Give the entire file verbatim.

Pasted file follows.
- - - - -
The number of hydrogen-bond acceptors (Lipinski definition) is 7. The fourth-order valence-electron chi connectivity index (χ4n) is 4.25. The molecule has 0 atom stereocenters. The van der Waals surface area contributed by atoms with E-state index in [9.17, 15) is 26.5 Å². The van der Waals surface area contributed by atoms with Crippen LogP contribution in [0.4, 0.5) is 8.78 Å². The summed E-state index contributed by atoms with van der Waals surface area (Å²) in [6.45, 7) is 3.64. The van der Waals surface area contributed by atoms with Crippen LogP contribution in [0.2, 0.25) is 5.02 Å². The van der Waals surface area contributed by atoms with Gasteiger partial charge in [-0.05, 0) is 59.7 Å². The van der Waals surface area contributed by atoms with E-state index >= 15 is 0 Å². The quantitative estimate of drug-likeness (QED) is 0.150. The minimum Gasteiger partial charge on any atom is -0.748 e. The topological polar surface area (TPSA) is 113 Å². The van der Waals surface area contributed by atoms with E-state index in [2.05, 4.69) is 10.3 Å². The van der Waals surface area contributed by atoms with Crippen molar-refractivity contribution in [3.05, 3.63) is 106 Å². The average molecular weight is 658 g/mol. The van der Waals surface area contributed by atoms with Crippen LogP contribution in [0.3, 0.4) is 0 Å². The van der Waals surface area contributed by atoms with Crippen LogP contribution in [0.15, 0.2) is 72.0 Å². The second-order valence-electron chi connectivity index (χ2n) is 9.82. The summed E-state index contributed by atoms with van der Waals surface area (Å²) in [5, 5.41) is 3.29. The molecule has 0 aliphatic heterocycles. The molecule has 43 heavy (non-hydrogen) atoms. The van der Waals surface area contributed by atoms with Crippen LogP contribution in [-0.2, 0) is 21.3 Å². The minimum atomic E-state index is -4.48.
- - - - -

The number of hydrogen-bond acceptors (Lipinski definition) is 7. The fourth-order valence-electron chi connectivity index (χ4n) is 4.25. The molecule has 0 atom stereocenters. The van der Waals surface area contributed by atoms with E-state index in [9.17, 15) is 26.5 Å². The van der Waals surface area contributed by atoms with Crippen LogP contribution in [0.4, 0.5) is 8.78 Å². The summed E-state index contributed by atoms with van der Waals surface area (Å²) in [6.45, 7) is 3.64. The van der Waals surface area contributed by atoms with Crippen LogP contribution in [0.2, 0.25) is 5.02 Å². The van der Waals surface area contributed by atoms with Gasteiger partial charge in [-0.05, 0) is 59.7 Å². The van der Waals surface area contributed by atoms with E-state index >= 15 is 0 Å². The quantitative estimate of drug-likeness (QED) is 0.150. The minimum Gasteiger partial charge on any atom is -0.748 e. The topological polar surface area (TPSA) is 113 Å². The van der Waals surface area contributed by atoms with E-state index in [2.05, 4.69) is 10.3 Å². The van der Waals surface area contributed by atoms with Crippen molar-refractivity contribution in [3.05, 3.63) is 106 Å². The average molecular weight is 658 g/mol. The van der Waals surface area contributed by atoms with Crippen LogP contribution in [0.3, 0.4) is 0 Å². The van der Waals surface area contributed by atoms with Crippen LogP contribution in [0.15, 0.2) is 72.0 Å². The second-order valence-electron chi connectivity index (χ2n) is 9.82. The summed E-state index contributed by atoms with van der Waals surface area (Å²) in [5, 5.41) is 3.29. The molecule has 0 aliphatic heterocycles. The molecule has 43 heavy (non-hydrogen) atoms. The van der Waals surface area contributed by atoms with Crippen LogP contribution in [-0.2, 0) is 21.3 Å². The minimum atomic E-state index is -4.48.